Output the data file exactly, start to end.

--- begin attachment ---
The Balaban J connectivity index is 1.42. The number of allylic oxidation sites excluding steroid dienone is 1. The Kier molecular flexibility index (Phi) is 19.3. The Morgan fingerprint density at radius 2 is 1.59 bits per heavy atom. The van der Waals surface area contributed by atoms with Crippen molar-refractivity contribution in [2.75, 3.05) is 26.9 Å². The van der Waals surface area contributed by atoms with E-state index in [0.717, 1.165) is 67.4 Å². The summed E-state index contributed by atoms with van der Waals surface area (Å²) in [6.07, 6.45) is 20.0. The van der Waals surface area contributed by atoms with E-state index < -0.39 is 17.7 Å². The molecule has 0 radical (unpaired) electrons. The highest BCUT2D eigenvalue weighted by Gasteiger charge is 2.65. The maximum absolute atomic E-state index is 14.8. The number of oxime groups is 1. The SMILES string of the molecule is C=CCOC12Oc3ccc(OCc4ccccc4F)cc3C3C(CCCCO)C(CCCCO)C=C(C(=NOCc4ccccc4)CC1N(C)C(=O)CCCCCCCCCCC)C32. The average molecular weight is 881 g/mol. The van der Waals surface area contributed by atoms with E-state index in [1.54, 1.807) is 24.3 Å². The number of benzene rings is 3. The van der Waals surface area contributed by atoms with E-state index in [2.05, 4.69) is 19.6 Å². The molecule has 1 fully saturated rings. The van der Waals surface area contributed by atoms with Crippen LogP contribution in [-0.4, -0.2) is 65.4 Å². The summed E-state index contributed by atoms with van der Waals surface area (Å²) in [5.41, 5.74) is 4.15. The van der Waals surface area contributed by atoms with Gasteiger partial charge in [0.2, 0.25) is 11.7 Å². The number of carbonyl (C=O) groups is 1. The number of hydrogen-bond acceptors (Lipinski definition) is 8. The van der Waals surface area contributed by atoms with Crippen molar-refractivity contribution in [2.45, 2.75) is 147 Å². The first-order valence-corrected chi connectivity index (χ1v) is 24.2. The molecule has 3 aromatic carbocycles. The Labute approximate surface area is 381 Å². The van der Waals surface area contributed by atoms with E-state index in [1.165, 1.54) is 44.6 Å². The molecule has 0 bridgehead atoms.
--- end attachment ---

The Balaban J connectivity index is 1.42. The number of allylic oxidation sites excluding steroid dienone is 1. The Kier molecular flexibility index (Phi) is 19.3. The Morgan fingerprint density at radius 2 is 1.59 bits per heavy atom. The van der Waals surface area contributed by atoms with Crippen molar-refractivity contribution in [2.75, 3.05) is 26.9 Å². The van der Waals surface area contributed by atoms with E-state index in [0.717, 1.165) is 67.4 Å². The summed E-state index contributed by atoms with van der Waals surface area (Å²) in [6.07, 6.45) is 20.0. The van der Waals surface area contributed by atoms with E-state index < -0.39 is 17.7 Å². The molecule has 0 radical (unpaired) electrons. The highest BCUT2D eigenvalue weighted by Gasteiger charge is 2.65. The maximum absolute atomic E-state index is 14.8. The number of oxime groups is 1. The SMILES string of the molecule is C=CCOC12Oc3ccc(OCc4ccccc4F)cc3C3C(CCCCO)C(CCCCO)C=C(C(=NOCc4ccccc4)CC1N(C)C(=O)CCCCCCCCCCC)C32. The average molecular weight is 881 g/mol. The van der Waals surface area contributed by atoms with E-state index in [1.54, 1.807) is 24.3 Å². The number of benzene rings is 3. The van der Waals surface area contributed by atoms with E-state index in [2.05, 4.69) is 19.6 Å². The molecule has 1 fully saturated rings. The van der Waals surface area contributed by atoms with Crippen LogP contribution in [-0.4, -0.2) is 65.4 Å². The summed E-state index contributed by atoms with van der Waals surface area (Å²) in [5.41, 5.74) is 4.15. The van der Waals surface area contributed by atoms with Gasteiger partial charge in [0.2, 0.25) is 11.7 Å². The number of carbonyl (C=O) groups is 1. The number of hydrogen-bond acceptors (Lipinski definition) is 8. The van der Waals surface area contributed by atoms with Crippen molar-refractivity contribution in [2.45, 2.75) is 147 Å². The first-order valence-corrected chi connectivity index (χ1v) is 24.2. The molecule has 3 aromatic carbocycles. The Labute approximate surface area is 381 Å². The van der Waals surface area contributed by atoms with E-state index in [1.165, 1.54) is 44.6 Å². The molecule has 0 bridgehead atoms.